Before the sentencing, attorneys for Life Legal Defense Foundation, which represented Hoye, asked Hing to grant a motion for a new trial, saying that the judge erred in failing to give a “unanimity instruction” -- an instruction to the jury that they must agree unanimously on one incident for each count. Instead, jurors were presented with dozens of incidents from which to choose. That, argued Hoye’s lawyers, violated his rights to due process since the jury was not required to agree on which particular act committed by Hoye constituted a crime. Hing denied the motion and proceeded with the sentencing.

Hoye had initially been charged with four counts of violating the ordinance – two counts of “unlawful approach” and two counts of using “force, threat of force or physical obstruction” against ‘escorts’ at Family Planning Specialists Clinic in Oakland. The charges stemmed from two separate incidents – one on April 29, 2008 and one on May 13, 2008. Hoye was arrested on May 13 after a clinic staff member called police. He was carrying a 40-inch sign that read, "Jesus Loves You & Your Baby. Let Us Help You," and attempting to hand out pro-life literature.

A regular fixture at the clinic and an outspoken opponent of the “bubble law,” Hoye had challenged the constitutionality of the ordinance in a federal lawsuit pre-dating his arrest. He had become a top target for the clinic staff.

Hing dismissed one count of using “force, threat of force or physical obstruction” before the trial got under way, and the jury found Hoye not guilty on the other count. Instead, the jury returned guilty verdicts on two counts of “unlawful approach,” although there is some question about how sure jurors were they were making the correct decision. “The jury members came back to ask to watch the videos again and asked the judge to define what constituted an ‘approach,”’ said Hoye shortly after the verdicts were returned. “There is a clear definition given by the U.S. Supreme Court in a case related to a similar law, the law the Oakland law is based on, but he wouldn’t give it to them.”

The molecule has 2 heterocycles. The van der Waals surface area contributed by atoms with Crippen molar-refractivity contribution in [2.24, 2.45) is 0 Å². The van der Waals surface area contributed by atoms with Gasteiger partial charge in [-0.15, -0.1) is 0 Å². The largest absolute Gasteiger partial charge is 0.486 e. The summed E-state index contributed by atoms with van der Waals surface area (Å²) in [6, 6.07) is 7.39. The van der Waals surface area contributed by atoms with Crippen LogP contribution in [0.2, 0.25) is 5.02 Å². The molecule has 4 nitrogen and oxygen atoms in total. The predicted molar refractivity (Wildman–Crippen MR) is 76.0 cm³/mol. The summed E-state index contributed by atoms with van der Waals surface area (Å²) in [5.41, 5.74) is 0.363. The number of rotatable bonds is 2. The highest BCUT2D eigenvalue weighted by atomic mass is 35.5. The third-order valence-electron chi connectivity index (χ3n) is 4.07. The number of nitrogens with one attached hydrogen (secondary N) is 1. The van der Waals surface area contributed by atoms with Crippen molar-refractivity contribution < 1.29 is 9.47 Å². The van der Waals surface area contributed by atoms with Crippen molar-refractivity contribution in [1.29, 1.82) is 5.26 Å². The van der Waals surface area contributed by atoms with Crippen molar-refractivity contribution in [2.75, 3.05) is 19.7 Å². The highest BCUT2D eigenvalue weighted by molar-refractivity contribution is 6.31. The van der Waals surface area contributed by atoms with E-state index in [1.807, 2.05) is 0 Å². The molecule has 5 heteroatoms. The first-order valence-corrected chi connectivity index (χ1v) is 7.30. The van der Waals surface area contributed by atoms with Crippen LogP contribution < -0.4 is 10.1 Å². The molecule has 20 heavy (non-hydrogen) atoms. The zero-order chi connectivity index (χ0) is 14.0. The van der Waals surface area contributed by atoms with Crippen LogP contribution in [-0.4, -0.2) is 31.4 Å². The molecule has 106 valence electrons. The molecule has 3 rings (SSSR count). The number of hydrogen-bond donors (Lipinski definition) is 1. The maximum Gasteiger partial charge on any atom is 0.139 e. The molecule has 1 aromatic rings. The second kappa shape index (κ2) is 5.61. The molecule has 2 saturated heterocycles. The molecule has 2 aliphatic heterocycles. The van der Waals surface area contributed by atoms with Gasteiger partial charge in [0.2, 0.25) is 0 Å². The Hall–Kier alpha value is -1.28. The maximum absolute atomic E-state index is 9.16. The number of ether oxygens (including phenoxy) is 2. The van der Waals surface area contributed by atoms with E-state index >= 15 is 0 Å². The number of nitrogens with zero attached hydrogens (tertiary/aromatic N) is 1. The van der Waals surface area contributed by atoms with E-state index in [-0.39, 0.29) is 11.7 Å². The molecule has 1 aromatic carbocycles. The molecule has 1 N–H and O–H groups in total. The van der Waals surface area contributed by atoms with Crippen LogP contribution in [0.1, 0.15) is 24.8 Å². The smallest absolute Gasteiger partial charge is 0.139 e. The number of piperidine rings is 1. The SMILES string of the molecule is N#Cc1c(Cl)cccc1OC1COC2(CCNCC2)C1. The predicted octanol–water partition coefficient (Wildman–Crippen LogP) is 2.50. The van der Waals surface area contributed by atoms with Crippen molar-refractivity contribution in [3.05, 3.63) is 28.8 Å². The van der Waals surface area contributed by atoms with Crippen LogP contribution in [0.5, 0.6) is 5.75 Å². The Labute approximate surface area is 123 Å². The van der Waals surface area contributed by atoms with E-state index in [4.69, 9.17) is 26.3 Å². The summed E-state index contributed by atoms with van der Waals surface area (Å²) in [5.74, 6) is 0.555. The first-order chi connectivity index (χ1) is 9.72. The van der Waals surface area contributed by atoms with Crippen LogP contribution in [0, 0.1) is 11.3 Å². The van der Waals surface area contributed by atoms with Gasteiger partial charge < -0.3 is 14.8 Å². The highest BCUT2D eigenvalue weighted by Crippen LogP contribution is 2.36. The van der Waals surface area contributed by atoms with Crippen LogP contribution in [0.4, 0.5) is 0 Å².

The videos to which Hoye refers were recorded outside the abortion clinic on May 13 and presented as evidence by the defense during Hoye’s trial. The tapes showed that clinic employees approached Hoye, not the other way around.

Katie Short, an attorney with Life Legal Defense Foundation, told California Catholic Daily last month she was troubled by the interpretation of what constitutes an “approach” under the law. “The ordinance prohibits approaching within eight feet of someone entering an abortion clinic, without their consent, for the purpose of... let’s call it ‘communication,”’ Short explained. “The clinic director and escorts took this to mean that Walter could not approach them without their consent, even though they were not entering the facility and he was not trying to communicate with them.”

Hoye, who has no previous criminal record, rejected a plea bargain offered by the district attorney before trial. The deal guaranteed no jail time if Hoye pleaded guilty to one count in exchange for dismissal of the other three. “The threat of four years in jail is a potent one, but my client is more interested in getting the truth out, both on the sidewalk and in the courtroom,” commented Mike Millen, another Life Legal Defense Foundation attorney working on Hoye’s case, when the offer was turned down.